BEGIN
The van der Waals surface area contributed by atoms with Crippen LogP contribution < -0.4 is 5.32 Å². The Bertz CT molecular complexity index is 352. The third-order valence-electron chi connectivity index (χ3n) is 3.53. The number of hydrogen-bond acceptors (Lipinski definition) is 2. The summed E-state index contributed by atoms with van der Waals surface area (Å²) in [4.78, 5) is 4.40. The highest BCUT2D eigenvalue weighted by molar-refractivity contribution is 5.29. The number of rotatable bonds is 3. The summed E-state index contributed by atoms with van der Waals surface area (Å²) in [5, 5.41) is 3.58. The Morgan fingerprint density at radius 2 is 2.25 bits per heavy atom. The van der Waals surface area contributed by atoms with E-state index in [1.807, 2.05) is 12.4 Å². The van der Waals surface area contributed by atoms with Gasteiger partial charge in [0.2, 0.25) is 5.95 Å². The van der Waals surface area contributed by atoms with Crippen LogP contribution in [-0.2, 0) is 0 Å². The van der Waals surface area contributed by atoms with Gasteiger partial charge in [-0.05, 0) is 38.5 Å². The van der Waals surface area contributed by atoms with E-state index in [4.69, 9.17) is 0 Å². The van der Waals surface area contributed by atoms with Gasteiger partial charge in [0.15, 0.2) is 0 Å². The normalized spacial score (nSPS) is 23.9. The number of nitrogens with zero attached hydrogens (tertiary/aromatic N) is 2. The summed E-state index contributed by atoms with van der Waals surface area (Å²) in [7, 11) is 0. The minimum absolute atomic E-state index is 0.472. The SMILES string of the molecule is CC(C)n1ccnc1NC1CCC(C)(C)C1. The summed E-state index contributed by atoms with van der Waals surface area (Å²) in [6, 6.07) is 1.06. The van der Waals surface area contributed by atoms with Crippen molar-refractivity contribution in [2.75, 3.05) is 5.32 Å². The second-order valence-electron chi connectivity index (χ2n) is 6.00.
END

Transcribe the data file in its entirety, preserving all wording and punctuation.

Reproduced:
The van der Waals surface area contributed by atoms with Crippen LogP contribution < -0.4 is 5.32 Å². The Bertz CT molecular complexity index is 352. The third-order valence-electron chi connectivity index (χ3n) is 3.53. The number of hydrogen-bond acceptors (Lipinski definition) is 2. The summed E-state index contributed by atoms with van der Waals surface area (Å²) in [4.78, 5) is 4.40. The highest BCUT2D eigenvalue weighted by molar-refractivity contribution is 5.29. The number of rotatable bonds is 3. The summed E-state index contributed by atoms with van der Waals surface area (Å²) in [5, 5.41) is 3.58. The Morgan fingerprint density at radius 2 is 2.25 bits per heavy atom. The van der Waals surface area contributed by atoms with E-state index in [1.807, 2.05) is 12.4 Å². The van der Waals surface area contributed by atoms with Gasteiger partial charge in [0.2, 0.25) is 5.95 Å². The van der Waals surface area contributed by atoms with Crippen LogP contribution in [-0.2, 0) is 0 Å². The van der Waals surface area contributed by atoms with Gasteiger partial charge in [-0.05, 0) is 38.5 Å². The van der Waals surface area contributed by atoms with E-state index in [4.69, 9.17) is 0 Å². The van der Waals surface area contributed by atoms with Gasteiger partial charge in [0.15, 0.2) is 0 Å². The normalized spacial score (nSPS) is 23.9. The number of nitrogens with zero attached hydrogens (tertiary/aromatic N) is 2. The summed E-state index contributed by atoms with van der Waals surface area (Å²) in [7, 11) is 0. The minimum absolute atomic E-state index is 0.472. The SMILES string of the molecule is CC(C)n1ccnc1NC1CCC(C)(C)C1. The summed E-state index contributed by atoms with van der Waals surface area (Å²) in [6, 6.07) is 1.06. The van der Waals surface area contributed by atoms with Crippen molar-refractivity contribution in [2.75, 3.05) is 5.32 Å². The second-order valence-electron chi connectivity index (χ2n) is 6.00.